Actually I began this book waaay before the film project gathered steam but have not yet finished and am embarrassed to say that I didn’t read five years ago. My friend Barbara Bergren gave me Rebecca Skloot’s The Immortal Life of Henrietta Lacks. She heard Skloot and some of Lacks’s family at a presentation at the University of Connecticut. I instantly recalled hearing Skloot say one of the researchers who viewed Lacks’s body recalled the poignant vision her toenails. She had taken the time to give herself a pedicure before her cancer overwhelmed her.
My initial impressions of the book: the writing excels and Henrietta’s husband is an unmitigated bastard. Henrietta should be declared immortal not just because of her cells. She becomes the anchor in the family despite the massive burdens of poverty and other deprivation. Her friends and neighbors adore her. Immortal Life is also the best sort of detective story. The stakes are far higher than the basic “who-done-it” or even the question of which jihadists or narco-terrorists are taking over what. The double narrative of family and global impact drive the book.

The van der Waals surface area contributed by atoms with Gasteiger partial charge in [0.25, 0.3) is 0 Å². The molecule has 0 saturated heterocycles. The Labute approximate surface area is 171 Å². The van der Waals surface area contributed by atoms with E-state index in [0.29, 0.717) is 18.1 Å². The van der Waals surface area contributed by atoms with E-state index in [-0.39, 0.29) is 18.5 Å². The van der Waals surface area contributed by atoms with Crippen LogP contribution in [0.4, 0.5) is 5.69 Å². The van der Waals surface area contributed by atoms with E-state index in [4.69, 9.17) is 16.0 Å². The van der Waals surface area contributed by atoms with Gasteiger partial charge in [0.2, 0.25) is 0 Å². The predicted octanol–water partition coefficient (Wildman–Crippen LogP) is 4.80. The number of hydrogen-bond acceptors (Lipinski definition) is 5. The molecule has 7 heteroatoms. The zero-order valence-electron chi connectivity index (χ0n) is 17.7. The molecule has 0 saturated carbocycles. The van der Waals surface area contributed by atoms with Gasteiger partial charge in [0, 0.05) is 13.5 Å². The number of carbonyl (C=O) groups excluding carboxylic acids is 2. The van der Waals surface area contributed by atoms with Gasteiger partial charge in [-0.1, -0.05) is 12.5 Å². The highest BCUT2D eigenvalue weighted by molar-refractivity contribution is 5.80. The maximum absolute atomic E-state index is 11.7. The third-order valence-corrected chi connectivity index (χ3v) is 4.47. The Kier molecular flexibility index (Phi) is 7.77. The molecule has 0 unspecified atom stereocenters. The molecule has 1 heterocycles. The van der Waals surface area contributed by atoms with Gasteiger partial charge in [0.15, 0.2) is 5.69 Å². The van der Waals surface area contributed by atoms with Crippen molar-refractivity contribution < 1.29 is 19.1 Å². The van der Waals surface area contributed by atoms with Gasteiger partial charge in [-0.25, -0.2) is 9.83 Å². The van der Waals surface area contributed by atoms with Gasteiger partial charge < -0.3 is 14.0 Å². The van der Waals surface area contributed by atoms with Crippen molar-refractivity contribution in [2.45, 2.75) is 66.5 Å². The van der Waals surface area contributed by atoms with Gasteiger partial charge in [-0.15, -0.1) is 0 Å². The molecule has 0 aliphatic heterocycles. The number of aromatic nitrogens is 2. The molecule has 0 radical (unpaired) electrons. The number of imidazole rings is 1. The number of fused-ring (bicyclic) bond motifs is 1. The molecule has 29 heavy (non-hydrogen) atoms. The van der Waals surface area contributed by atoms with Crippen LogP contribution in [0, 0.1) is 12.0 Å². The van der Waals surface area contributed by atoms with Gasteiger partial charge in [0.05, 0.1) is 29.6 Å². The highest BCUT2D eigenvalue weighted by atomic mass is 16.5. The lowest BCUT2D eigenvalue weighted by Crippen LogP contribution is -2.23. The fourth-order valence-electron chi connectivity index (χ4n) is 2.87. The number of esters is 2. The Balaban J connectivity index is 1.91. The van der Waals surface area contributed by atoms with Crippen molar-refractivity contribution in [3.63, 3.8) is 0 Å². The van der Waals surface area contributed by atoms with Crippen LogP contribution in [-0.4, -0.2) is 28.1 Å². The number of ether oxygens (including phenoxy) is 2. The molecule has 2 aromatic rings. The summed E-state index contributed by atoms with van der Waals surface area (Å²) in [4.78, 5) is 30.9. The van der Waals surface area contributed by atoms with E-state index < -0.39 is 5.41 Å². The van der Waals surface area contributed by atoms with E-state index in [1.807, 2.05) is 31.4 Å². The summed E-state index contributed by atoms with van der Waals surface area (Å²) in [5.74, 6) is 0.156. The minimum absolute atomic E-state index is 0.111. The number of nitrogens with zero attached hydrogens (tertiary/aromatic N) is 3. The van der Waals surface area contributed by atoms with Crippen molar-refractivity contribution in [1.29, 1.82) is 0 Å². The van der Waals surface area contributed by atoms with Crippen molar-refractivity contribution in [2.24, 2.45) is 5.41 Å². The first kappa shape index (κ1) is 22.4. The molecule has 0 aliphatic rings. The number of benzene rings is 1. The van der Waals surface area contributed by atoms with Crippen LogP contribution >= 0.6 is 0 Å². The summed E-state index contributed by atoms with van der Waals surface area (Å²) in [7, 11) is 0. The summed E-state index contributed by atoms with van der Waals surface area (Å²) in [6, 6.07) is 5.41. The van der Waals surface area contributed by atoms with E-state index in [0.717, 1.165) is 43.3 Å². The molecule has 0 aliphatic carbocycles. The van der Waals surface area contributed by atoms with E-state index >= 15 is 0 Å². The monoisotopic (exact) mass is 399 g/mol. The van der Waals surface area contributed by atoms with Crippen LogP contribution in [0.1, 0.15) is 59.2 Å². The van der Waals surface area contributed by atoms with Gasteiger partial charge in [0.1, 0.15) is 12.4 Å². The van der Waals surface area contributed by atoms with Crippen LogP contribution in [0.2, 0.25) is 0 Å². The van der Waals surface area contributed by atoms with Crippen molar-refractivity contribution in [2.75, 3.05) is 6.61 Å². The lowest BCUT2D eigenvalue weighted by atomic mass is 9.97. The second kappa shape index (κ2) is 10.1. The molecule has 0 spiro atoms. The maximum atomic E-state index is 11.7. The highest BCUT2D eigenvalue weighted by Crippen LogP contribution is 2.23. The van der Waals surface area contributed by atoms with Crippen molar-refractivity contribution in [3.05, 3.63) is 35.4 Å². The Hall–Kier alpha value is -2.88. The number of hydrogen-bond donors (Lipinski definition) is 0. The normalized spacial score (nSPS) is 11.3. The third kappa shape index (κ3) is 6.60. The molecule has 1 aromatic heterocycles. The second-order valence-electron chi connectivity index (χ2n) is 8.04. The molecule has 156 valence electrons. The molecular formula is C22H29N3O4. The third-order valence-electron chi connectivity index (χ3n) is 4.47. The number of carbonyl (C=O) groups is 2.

As I approached the halfway mark, I realized that Immortal Life demonstrates the perfect confluence of racism, crass commercialism, and ethical myopia to the point of blindness. Maybe the latter two are pretty much the same thing. The big question, which I cannot fathom, and apparently most others can’t, is why we don’t own our cells. If we can control every other aspect of ourselves, including intangibles like privacy (well, sort of), why should Big Brother own the most intimate part of ourselves?
There may be an update.